Carson went creative with his Valentine’s Day gift to his mom last weekend.
Like many parents I have spoken with, our Valentine’s Day was largely spent with the children, including church and a birthday party for classmates of Beckett’s at Beach Bounce in West Ocean City.
We took Carson along so he could play while Beckett was involved with his classmates and the party. Unfortunately, a few minutes after we arrived, he was not himself and wanted no parts of the bounce houses. That should have been our first clue he was not feeling well. At one point, he and Pam went and sat down and he was sitting in her lap hugging her. Another indication all was not right with the little guy, considering his surroundings.
When I went over to sit with them, he quickly switched places and came over to my lap. That’s uncharacteristic for him because he always favors his mother, especially when he’s not feeling well.
As soon as he nestled into me, Pam must have seen something in his mannerisms that worried her because she kept asking him if he was okay.
Within a minute, he was throwing up all over me. After a few minutes of cleaning up the area, I knew I just needed to get him out of there as fast as possible. The problem was I didn’t want to carry him throughout the place to track down my car keys and jacket since he could vomit again at any minute. Therefore, I just stood in the vestibule area and a friend ran down my keys while Pam tended to the soiled area.
While driving home and reminding him where to do it if he was going to get sick again, I started thinking about what had just occurred. I truly believe he saw me just as he was starting to feel ill and wanted to spare his mom. That’s why he came over to my lap and promptly puked all over me.
As I drove him home in my puke-invested clothes, I got to thinking how nice it was of him on Valentine’s Day to think of his mom. Not being puked on may have been her best gift all day.
Instilling the importance of commitment in our kids is important to us.
That’s why seeing Beckett, 7, earn his new belts after karate testing over the last two-plus years sometimes gets his parents a little choked up.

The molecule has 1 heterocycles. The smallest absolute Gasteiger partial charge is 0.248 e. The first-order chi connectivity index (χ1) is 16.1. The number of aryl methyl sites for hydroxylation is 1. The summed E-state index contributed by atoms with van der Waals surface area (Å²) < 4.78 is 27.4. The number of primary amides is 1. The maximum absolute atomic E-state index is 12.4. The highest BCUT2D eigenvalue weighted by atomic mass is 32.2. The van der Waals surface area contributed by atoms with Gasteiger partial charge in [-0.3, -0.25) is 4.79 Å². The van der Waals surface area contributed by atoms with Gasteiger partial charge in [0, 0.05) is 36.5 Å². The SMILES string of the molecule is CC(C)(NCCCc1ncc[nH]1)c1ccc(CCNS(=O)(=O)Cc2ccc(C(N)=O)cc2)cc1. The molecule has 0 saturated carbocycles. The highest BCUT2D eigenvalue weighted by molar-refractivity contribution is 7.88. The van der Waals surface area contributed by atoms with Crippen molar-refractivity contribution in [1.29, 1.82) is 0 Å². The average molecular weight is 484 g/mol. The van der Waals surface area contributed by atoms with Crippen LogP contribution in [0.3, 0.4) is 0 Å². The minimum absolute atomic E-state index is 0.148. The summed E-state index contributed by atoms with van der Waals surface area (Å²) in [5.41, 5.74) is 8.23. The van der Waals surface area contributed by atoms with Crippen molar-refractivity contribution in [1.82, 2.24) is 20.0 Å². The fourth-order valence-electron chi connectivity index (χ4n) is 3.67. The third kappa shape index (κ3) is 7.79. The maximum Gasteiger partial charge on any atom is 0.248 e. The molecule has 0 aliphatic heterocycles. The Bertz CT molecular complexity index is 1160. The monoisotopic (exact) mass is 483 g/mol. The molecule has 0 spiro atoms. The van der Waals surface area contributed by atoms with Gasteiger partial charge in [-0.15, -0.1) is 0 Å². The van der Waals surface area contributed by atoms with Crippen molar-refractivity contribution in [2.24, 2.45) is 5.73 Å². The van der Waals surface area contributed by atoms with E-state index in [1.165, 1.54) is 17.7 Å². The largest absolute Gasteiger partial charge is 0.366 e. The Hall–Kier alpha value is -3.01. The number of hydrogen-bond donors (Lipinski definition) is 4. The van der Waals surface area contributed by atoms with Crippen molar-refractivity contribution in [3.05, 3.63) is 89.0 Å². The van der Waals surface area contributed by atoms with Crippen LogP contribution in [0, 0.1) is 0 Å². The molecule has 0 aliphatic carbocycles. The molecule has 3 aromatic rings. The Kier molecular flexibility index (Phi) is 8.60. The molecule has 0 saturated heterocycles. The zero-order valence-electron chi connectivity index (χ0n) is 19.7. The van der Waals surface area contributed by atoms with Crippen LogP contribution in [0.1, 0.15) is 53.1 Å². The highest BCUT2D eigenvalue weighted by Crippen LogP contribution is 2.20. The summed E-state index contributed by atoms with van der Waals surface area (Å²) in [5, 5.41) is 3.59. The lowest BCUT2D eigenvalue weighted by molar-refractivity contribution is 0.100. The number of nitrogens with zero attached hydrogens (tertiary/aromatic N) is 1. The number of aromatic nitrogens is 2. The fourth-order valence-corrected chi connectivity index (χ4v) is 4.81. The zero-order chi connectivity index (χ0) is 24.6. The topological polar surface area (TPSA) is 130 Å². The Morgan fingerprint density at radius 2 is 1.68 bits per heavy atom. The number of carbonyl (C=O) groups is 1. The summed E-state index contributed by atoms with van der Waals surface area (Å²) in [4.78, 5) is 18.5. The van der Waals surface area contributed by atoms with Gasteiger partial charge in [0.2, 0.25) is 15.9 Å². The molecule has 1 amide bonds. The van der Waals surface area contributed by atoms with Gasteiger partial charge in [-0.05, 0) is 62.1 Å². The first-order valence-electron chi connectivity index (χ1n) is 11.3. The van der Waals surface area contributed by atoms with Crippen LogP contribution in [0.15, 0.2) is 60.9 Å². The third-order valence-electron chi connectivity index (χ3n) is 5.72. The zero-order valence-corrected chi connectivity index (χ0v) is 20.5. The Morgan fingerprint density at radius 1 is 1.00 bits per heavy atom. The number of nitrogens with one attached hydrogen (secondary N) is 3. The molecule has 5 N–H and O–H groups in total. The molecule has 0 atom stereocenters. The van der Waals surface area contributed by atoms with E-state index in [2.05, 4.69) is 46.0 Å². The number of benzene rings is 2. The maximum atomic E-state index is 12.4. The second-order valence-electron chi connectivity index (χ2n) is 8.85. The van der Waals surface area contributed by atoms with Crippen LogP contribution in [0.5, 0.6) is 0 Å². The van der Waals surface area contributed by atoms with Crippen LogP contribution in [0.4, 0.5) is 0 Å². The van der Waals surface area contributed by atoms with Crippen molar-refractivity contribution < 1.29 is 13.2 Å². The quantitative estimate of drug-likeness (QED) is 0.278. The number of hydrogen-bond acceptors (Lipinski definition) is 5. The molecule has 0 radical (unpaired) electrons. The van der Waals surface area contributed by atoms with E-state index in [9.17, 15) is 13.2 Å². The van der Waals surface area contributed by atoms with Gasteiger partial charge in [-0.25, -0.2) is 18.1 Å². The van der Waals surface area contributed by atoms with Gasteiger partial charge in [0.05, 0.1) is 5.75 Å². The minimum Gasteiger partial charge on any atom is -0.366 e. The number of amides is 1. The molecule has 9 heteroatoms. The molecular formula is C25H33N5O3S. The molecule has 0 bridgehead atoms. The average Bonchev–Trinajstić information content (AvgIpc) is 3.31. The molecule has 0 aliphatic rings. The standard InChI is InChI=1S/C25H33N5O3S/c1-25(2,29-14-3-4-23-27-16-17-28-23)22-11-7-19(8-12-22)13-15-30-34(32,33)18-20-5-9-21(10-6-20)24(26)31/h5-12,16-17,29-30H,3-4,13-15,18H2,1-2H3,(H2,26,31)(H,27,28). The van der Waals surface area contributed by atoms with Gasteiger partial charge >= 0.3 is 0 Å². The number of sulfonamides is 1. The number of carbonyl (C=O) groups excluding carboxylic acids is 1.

Last Friday Beckett received his red belt, meaning he only has one more belt to secure before testing for his black belt. If all goes as planned, sometime next year, he will be 8 years old and a black belt.
He has been involved in the karate program at Chesapeake Martial Arts since October of 2013. Most weeks he, and one of us, is there three nights a week. There are times when he doesn’t want to go every night, but more often than not he’s ready and willing.
Every now and again he goes through a phase when he would prefer to play outside if it’s nice out or play at home if it’s freezing. Normally, we insist he go because he committed to it, but it’s rare that we have to force the issue. He knows what’s expected, realizes his obligation and doesn’t want to fall behind.
That makes me proud because that’s real life. What’s also impressive is his ability, along with the other kids, to memorize and retain all that goes into this journey. Each belt, of which he has earned 11 to date, comes with its own set of expectations. During each test, the student is required to expertly perform and know the associated form, which is a sequence of about 40 karate moves that must be memorized and carried out in strict tae kwon do fashion; self-defense and one-step maneuvers; and breaking one or two boards with the assigned moves. In addition, there is the embarrassing part of every test when a parent (me) goes out on the mat and takes part in a made-up self-defense move, which usually results in me face-up on the mat wondering how it all came to this.
Like most things, Beckett is in a hurry to get his black belt. Once he learns all his required facets for each belt, he is eager to move on to the next one. He questions the long time between belts, but he is reminded it’s about much more than just fast tracking. That anxiousness always leads back to us reminding him one of the main reasons why we enrolled and invested in karate classes was to improve on his focus and respect. In other words, the idea is to help him learn to not be so crazy all the time.
In some ways, it has helped with his attention span, being respectful to others and taught him the importance of staying on task. However, he has a long way to go on those fronts.
But the good news is there is no question it has taught him about the importance of making a commitment and the value of setting a long-term goal and working to achieve it.
He’s quite proud of himself after each successful test and he’s not the only one.